These days I look for good news wherever I can get it, and this is upbeat and heartening. I recently saw the documentary, “Demain est à nous” (Tomorrow Belongs to Us) directed by Gilles de Maistre, about child activists who are fighting in the front line to change the world, and I must say that it was not only an eye-opener but inspiring.
Is there a more noble cause than children fighting to save their planet from the ravages caused by their parents and grandparents? Or for them to protest for social justice? It’s a cliché to say that children are the future, and it’s usually useless to say it. It doesn’t change anything and frequently children are dismissed as catalysts for change simply because they themselves are powerless. By definition, children have no power. Yes, there are a few exceptions. Who hasn’t heard of Malala Yousafzai, the Nobel Peace Prize winner who as a 15-year-old was targeted and shot in the head by the Taliban for her campaign to further girls’ education in Afghanistan?
Or Greta Thun, who more recently has become an international icon for her relentless efforts to bring attention to climate change? Greta’s efforts on behalf of the planet led to her being named Person of the Year in 2019 and nominated for a Nobel Peace Prize in the same year.
But until recently these were isolated cases. Now, it seems they have sparked a fire in the bellies of other children and teens to change the world. This documentary refutes the common idea that children can’t change things. It’s simply not true, and Malala and Greta have spawned successors; there are many children who are showing the adult world the difference that commitment and caring can make even when it’s the least powerful that initiate it. They have been dubbed “generation doer”.
The causes that these kids have taken up span all aspects of society: ecology, climate change, gun control, food insecurity, gender parity, gun control, child marriage, everything. One of these little warriors, featured in a Washington Post article, is Kauã Rodolfo who at the age of 11, has already witnessed too many natural disasters in his native Brazil and is determined to do something about it.
Deforestation, landslides, oil spills and catastrophic forest fires have all been part of Kauã’s short 11 years. Already sensitive to the destruction he was personally seeing in his environment, Kauã became aware of Plant-for-the-Planet’s international mission to plant one million trees and decided to join in. The organization has already met its goal of planting that million and they will go on to add more millions of them if they get their way. Kauã, like the other children in the organization, has been personally planting trees. The fact that a child of 11 can have been sensitized to the huge problems that climate change and encroaching population expansion are bringing to his native environment should set off the alarm bells in our own heads. If an 11-year-old can see the dangers, why can’t we all?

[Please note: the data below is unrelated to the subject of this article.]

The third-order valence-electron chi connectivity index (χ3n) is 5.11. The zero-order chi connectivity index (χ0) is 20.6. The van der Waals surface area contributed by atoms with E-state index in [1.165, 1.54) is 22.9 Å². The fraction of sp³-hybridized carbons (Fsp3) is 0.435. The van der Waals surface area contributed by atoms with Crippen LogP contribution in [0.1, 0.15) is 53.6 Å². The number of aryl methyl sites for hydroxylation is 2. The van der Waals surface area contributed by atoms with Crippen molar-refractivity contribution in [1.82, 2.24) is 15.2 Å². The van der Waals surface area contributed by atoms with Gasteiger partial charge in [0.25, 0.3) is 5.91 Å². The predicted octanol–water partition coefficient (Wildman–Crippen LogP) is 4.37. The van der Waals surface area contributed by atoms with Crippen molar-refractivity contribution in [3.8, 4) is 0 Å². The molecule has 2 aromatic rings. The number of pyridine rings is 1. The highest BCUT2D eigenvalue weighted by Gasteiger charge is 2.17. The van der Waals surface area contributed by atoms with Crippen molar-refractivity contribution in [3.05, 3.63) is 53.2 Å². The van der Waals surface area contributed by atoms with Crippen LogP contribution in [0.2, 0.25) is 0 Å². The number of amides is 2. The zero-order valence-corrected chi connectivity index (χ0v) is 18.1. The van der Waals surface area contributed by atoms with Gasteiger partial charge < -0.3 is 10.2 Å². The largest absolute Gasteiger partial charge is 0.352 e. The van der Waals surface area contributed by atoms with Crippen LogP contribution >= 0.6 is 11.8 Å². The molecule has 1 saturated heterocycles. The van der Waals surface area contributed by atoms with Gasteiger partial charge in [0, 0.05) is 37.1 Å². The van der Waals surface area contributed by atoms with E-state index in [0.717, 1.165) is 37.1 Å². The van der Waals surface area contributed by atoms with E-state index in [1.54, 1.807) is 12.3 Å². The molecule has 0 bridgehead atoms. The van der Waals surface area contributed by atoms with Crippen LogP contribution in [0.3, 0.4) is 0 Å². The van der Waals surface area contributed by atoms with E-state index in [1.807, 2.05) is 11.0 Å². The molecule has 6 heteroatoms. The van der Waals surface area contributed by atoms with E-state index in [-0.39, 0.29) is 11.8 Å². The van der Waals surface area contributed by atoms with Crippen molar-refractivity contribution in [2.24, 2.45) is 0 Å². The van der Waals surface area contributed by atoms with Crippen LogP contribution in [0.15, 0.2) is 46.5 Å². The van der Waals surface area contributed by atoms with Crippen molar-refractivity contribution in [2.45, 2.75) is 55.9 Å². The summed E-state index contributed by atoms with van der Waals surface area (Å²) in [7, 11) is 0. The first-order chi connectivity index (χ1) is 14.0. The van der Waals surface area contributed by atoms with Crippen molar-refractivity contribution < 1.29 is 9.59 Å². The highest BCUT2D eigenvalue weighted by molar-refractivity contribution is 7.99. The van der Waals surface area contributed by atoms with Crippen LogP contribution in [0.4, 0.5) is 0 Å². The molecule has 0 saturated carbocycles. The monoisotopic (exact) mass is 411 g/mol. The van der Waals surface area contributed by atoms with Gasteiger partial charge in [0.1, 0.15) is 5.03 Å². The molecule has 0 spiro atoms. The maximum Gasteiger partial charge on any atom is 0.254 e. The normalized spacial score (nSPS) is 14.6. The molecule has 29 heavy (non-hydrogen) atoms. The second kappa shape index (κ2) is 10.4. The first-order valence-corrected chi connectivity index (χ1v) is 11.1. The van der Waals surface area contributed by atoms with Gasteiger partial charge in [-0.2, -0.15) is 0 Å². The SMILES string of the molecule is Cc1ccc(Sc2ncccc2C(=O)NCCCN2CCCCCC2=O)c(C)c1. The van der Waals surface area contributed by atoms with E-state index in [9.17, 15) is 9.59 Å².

Another young climate activist is much closer to home. Isra Hirzi, daughter of the Congresswoman from Minnesota Ilhan Omar, is equally passionate about the environment and climate change. An activist since she was 12, Isra became committed to safeguarding the environment when she learned about the Flint Michigan water crisis. First, she joined her school’s environmental club and later co-founded the U.S. Youth Climate Strike, the American branch of the international movement inspired by Greta Thunberg which galvanized student protests in 2019.
While Kauã’s and Isra’s focus has been on ecology, others aim to change social problems. Kevin, Jocelyne and Peter – ages 10, 12, and 13 – have emerged as civil rights champions in Potosi, Bolivia where the harshest forms of child labor are both legal and considered normal. One million children out of a population of 11 million work, some in brickyards or in mining, the most dangerous conditions. Some start at the age of 5. Sadly, these three “social warriors” are not fighting to put an end to child labor, since their families could not survive without their income, but only to create a union to secure better working conditions and access to education. To protect themselves against the abuses that are rampant in the child labor market.